Neither do I condemn you

July 16, 2020

Close relatives of my friend are Muslim background atheists. For years she has been trying to talk to them about Jesus but has been constantly rebuffed. Recently, personal tragedy along with unhealed pain has brought them together again. This time, they are welcoming her testimony and inviting meaningful conversation.

Some friends were rejoicing with her over this change of heart when she surprised us by saying, “They are open to me because I changed. I used to look down on them because they were drinking and living with men outside of marriage. They could sense I was judging them. The Lord convicted me, took off my ‘religious glasses’ and filled me with His love and compassion. Now I see them the way He does, and they are able to trust me.”

How often has my witness been compromised because people sense I am judging them?

Jesus clearly said the Father sent Him into the world not to condemn it but to save it through Him (Jn 3:17). Ultimately, He carried out His mission by giving His innocent life to cancel our sin; in the meantime, He gave us a preview of what this would look like when the teachers of the law and the Pharisees brought to Him a woman accused of adultery (Jn 8:2-11). They wanted to force Him into either recommending mercy (thereby ignoring Mosaic law) or death (thereby upholding the law but denying mercy). He avoided their trap, showing mercy to her and to them: If anyone of you is without sin, let him be the first to throw a stone at her” (Jn 8:7).

As her accusers left one by one without condemning her, Jesus said, “Then neither do I condemn you…Go now and leave your life of sin” (v 11). Astounding! Everyone present knew she was guilty. I believe when Jesus wrote in the sand with His finger, He was reminding them of two stone tablets inscribed by the finger of God for their instruction (Ex 24:12, 31:18). What was going on inside that woman’s heart? Did she realize the One who wrote the law and came to fulfill it had just set her free from its punishments for sin? He forgave her first, then told her to turn (repent) from sin. Do you think she did?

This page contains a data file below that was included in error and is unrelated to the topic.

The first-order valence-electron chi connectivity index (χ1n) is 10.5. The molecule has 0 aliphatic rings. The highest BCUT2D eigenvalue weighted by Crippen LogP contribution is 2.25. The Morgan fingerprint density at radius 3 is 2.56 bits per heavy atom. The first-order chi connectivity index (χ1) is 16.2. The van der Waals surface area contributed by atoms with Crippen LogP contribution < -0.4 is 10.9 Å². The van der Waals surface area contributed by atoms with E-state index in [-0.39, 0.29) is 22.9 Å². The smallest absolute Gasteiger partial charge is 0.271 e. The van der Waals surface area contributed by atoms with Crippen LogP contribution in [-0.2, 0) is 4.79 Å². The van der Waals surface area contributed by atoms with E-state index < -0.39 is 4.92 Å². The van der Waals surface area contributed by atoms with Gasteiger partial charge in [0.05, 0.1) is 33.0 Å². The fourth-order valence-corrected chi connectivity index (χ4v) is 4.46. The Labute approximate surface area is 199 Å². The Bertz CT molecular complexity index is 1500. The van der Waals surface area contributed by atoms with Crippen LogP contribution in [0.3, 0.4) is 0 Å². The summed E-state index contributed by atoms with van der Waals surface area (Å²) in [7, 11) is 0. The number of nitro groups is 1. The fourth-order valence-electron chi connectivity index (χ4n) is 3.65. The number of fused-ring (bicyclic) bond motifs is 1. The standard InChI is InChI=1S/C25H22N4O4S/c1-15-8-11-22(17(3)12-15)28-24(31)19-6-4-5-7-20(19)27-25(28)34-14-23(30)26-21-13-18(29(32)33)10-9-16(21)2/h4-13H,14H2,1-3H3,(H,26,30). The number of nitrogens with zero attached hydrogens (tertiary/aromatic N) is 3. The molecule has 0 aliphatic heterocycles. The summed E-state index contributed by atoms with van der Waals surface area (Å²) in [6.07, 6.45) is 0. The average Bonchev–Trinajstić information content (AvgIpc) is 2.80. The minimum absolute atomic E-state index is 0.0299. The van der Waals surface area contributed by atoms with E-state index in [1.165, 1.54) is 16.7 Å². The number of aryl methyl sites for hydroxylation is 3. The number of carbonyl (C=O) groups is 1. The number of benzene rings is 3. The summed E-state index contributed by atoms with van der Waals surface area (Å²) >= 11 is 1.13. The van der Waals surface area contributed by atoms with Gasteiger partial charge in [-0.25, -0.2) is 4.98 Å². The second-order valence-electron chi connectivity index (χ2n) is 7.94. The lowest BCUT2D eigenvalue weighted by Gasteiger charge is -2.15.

He wrote in the sand a second time. Perhaps He was also referencing a well-known verse: O Lord, the hope of Israel, all who forsake You will be put to shame. Those who turn away from You will be written in the dust because they have forsaken the Lord, the spring of living water” (Jer 17:13). What was going on inside the hearts of the scribes and Pharisees? My friend allowed the Lord to remove her “religious glasses” and fill her with love and compassion, but these accusers did not allow Him to set them free from the curse of the law (Gal 3:10, 13). They left defeated but unrepentant.

Meditate on the following scriptures:

“He has shown you, O mortal, what is good. And what does the Lord require of you? To act justly and to love mercy and to walk humbly with your God” (Mic 6:8).

“Speak and act as those who are going to be judged by the law that gives freedom, because judgment without mercy will be shown to anyone who has not been merciful. Mercy triumphs over judgment” (Ja 2:12-13).

Let’s pray:

Lord, forgive us for when our judgments have prevented people from seeing Jesus. Please remove our “religious glasses”. We choose to drop our stones and remove them from the Highway of Love (see Isa 62:10 and GHPL June 10) because they are obstacles. No more judging. No more throwing stones. We pray that Muslims, who’ve been battered by laws and rules, would see Jesus’ mercy in us and discover through us that His righteousness is the only remedy for their sin.

About Leslie

Leslie knows by faith and experience that our heavenly Father puts His prayers in our hearts and then listens to our hearts’ cry as we pray them back to Him. We hear God, and God hears us.

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No one is born hating another person because of the color of his skin or his background or his religion.

Nelson Mandela

You shall love the Lord your God with all your heart, all your soul, all your strength and all your mind. And your neighbor as yourself.